Northern Adult Autism Advice Service makes a difference

An innovative service in the Northern Health and Social Care Trust is making a difference to the lives of people who have been diagnosed with autism.

With an estimated 20,000 people diagnosed with autism in NI, the service is designed to provide clients with better information and help in accessing support. There is a multi-agency team on hand to provide advice and support on key aspects of daily life. Each session will be attended by staff in the Northern Trust, the National Autistic Society, a member of staff from the Department for Employment and Learning and a representative from careers advice or student finance at the Northern Regional Colleges. An outreach Officer from the Social Security Agency and a volunteer from the Citizens Advice Service will also attend one afternoon a month to assist anyone in relation to benefits available to them.

For one client in particular, the Northern Adult Autism Advice Service has made a real difference. He has attended one to one advice sessions and was signposted to the range of agencies involved. Speaking about the help received, he said: “Before attending I found it difficult managing my emotions and coming to terms with my diagnosis of autism. The first time I went to the group I felt apprehensive as I had just received a diagnosis of an Autism Spectrum Disorder and was unsure of what to expect. I found the staff very helpful and thought it was good that there were different agencies under one roof.

“I visited the Northern Adult Autism Advice Service on different occasions. I was provided with advice on benefit entitlement from the Social Security Agency. After receiving this advice I applied and now receive Disability Living Allowance. The Northern Regional College provided me with information on courses and enrolment details and I am hoping to enrol in a course in September to further my education.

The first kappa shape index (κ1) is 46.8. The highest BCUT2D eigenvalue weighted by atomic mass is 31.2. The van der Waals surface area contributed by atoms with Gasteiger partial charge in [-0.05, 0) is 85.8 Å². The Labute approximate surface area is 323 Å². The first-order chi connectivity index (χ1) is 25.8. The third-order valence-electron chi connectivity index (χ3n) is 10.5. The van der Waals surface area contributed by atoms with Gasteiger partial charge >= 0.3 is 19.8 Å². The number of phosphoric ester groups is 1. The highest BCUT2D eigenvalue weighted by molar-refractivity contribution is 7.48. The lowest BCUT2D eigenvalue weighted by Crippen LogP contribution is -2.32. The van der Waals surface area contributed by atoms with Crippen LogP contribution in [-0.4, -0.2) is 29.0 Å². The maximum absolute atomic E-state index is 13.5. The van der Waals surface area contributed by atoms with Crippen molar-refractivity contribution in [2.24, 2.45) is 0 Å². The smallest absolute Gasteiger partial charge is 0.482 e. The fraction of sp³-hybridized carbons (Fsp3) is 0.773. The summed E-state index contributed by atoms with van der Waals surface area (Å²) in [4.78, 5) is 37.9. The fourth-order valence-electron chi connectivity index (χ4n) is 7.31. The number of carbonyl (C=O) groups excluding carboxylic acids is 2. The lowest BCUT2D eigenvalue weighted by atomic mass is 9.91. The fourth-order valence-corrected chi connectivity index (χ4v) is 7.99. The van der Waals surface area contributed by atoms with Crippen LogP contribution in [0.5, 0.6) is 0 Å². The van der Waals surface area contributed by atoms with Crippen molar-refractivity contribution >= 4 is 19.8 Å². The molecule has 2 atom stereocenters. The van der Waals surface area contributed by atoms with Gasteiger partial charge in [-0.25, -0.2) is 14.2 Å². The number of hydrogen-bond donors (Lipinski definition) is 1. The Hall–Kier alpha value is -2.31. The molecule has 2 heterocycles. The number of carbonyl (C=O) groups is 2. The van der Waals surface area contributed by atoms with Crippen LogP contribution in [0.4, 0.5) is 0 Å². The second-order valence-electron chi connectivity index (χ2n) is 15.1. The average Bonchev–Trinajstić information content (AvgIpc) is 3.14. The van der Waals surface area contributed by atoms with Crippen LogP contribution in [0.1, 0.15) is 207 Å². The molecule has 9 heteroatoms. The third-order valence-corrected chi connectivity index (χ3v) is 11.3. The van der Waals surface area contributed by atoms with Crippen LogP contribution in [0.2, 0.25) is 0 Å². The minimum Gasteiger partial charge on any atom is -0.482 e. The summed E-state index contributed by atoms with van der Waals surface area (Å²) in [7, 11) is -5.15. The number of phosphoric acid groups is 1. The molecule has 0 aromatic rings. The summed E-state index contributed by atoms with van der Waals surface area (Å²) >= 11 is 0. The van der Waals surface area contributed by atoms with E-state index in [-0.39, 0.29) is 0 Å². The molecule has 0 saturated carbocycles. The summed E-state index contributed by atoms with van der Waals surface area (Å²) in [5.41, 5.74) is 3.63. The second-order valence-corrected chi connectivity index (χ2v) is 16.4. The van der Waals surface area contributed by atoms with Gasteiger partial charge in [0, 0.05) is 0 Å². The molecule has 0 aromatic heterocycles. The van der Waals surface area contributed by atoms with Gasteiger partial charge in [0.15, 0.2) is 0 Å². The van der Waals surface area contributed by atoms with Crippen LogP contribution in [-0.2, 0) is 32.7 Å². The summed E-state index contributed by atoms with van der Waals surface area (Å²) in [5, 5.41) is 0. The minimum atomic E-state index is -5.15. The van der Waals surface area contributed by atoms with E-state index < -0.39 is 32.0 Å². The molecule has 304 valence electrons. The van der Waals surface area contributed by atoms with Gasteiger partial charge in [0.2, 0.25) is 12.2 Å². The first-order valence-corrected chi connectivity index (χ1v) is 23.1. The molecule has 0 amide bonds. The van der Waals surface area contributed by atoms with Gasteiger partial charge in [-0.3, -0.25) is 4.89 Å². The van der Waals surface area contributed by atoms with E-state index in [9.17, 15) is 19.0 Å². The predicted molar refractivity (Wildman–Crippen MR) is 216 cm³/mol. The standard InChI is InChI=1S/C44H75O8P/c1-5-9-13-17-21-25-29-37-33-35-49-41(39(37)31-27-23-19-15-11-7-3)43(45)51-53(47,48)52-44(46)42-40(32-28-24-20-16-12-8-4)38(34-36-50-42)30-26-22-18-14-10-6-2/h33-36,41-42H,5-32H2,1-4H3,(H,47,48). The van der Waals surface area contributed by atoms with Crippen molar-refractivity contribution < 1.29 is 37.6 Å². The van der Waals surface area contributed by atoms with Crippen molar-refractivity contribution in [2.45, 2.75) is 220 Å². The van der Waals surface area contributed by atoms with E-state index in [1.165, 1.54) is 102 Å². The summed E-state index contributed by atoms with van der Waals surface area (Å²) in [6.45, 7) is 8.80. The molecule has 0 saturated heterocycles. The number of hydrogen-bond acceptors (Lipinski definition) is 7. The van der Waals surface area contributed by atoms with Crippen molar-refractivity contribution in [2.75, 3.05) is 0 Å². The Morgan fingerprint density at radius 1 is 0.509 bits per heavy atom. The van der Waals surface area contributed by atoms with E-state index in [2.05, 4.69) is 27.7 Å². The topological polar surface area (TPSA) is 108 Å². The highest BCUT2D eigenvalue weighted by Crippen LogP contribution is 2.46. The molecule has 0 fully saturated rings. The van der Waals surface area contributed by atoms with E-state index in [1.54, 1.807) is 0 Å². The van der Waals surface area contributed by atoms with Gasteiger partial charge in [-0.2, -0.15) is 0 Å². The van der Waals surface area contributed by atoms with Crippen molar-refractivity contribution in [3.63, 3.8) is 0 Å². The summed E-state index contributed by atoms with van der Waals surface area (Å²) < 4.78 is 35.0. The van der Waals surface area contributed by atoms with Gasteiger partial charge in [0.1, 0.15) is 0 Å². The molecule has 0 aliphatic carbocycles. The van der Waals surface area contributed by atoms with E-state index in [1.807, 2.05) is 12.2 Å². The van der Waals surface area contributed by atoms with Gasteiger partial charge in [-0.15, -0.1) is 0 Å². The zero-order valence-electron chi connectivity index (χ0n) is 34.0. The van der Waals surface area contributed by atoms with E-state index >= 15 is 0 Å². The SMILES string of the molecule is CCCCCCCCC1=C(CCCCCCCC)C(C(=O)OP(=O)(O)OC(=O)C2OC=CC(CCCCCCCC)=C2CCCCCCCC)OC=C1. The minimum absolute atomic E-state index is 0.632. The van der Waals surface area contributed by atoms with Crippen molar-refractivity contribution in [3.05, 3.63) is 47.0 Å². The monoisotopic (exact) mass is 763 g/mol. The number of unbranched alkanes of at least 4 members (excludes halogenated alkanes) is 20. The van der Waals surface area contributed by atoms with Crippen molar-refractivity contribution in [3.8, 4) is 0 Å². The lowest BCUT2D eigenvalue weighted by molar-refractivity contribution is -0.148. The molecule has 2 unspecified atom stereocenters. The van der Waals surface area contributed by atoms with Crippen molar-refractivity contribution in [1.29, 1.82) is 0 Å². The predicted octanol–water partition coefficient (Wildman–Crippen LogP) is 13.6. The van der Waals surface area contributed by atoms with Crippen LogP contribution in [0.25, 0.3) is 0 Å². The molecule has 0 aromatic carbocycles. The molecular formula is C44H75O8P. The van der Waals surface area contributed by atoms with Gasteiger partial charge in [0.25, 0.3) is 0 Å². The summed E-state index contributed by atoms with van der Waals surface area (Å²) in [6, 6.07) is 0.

“I attended the post diagnostic group held by Northern Trust staff which was great to learn more about the disorder. I met other people at the group sessions with similar characteristics to me which was reassuring and it made me realise that some of my quirks are part of the disorder, it put the diagnosis into perspective for me. I gained insight into myself and realised there was a reason why I did certain things. As I gained a better understanding of autism I was able to explain the disorder to my friends and family and as a result of this my relationship with my wife is much stronger and I now feel more in control of my emotions. I would recommend the Northern Adult Autism Advice Service to other people like me who have been diagnosed with autism”.

The service is available from 1.30–4.30pm each Tuesday in the Braid Museum and Arts Centre, Bridge Street in Ballymena. It is available for people living across the Northern Trust area who have been diagnosed with autism and are aged 16 and over. It involves one to one advice sessions and signposting to services across a range of agencies. The service will also support individuals to develop a range of natural supports, including group support to help them cope with a diagnosis and self-advocacy to assist them towards independence and social inclusion.

Autism is a lifelong developmental disorder that impacts on the way an individual communicates with and relates to other people. A diagnosis of autism can help explain the difficulties the individual experiences. As those with autism do not have specific physical characteristics autism has been called a hidden disability, and this can contribute to others not fully understanding the difficulties an individual with autism may experience.

For more information on the Northern Adult Autism Advice Service and how it can help you or a family member please phone 028 2766 1335 or email:

29th January 2015

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